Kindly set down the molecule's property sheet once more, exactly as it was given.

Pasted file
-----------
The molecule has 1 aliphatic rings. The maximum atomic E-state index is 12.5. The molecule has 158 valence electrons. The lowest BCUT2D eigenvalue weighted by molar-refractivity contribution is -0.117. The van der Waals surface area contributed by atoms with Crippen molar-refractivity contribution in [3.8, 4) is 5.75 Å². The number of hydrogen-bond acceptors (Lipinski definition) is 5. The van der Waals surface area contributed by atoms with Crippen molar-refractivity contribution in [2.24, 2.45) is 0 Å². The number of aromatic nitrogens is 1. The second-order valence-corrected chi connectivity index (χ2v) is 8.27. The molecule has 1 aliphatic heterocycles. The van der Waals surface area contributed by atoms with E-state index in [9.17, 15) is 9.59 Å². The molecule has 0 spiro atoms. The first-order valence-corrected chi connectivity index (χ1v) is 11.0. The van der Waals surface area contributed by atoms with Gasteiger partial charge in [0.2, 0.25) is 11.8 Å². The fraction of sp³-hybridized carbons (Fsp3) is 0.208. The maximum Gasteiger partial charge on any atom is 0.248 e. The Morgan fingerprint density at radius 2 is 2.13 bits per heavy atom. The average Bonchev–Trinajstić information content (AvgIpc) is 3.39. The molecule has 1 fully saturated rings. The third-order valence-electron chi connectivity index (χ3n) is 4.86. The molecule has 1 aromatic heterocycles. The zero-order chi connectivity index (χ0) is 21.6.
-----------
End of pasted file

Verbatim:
The molecule has 1 aliphatic rings. The maximum atomic E-state index is 12.5. The molecule has 158 valence electrons. The lowest BCUT2D eigenvalue weighted by molar-refractivity contribution is -0.117. The van der Waals surface area contributed by atoms with Crippen molar-refractivity contribution in [3.8, 4) is 5.75 Å². The number of hydrogen-bond acceptors (Lipinski definition) is 5. The van der Waals surface area contributed by atoms with Crippen molar-refractivity contribution in [2.24, 2.45) is 0 Å². The number of aromatic nitrogens is 1. The second-order valence-corrected chi connectivity index (χ2v) is 8.27. The molecule has 1 aliphatic heterocycles. The van der Waals surface area contributed by atoms with E-state index in [9.17, 15) is 9.59 Å². The molecule has 0 spiro atoms. The first-order valence-corrected chi connectivity index (χ1v) is 11.0. The van der Waals surface area contributed by atoms with Gasteiger partial charge in [0.2, 0.25) is 11.8 Å². The fraction of sp³-hybridized carbons (Fsp3) is 0.208. The maximum Gasteiger partial charge on any atom is 0.248 e. The Morgan fingerprint density at radius 2 is 2.13 bits per heavy atom. The average Bonchev–Trinajstić information content (AvgIpc) is 3.39. The molecule has 1 fully saturated rings. The third-order valence-electron chi connectivity index (χ3n) is 4.86. The molecule has 1 aromatic heterocycles. The zero-order chi connectivity index (χ0) is 21.6.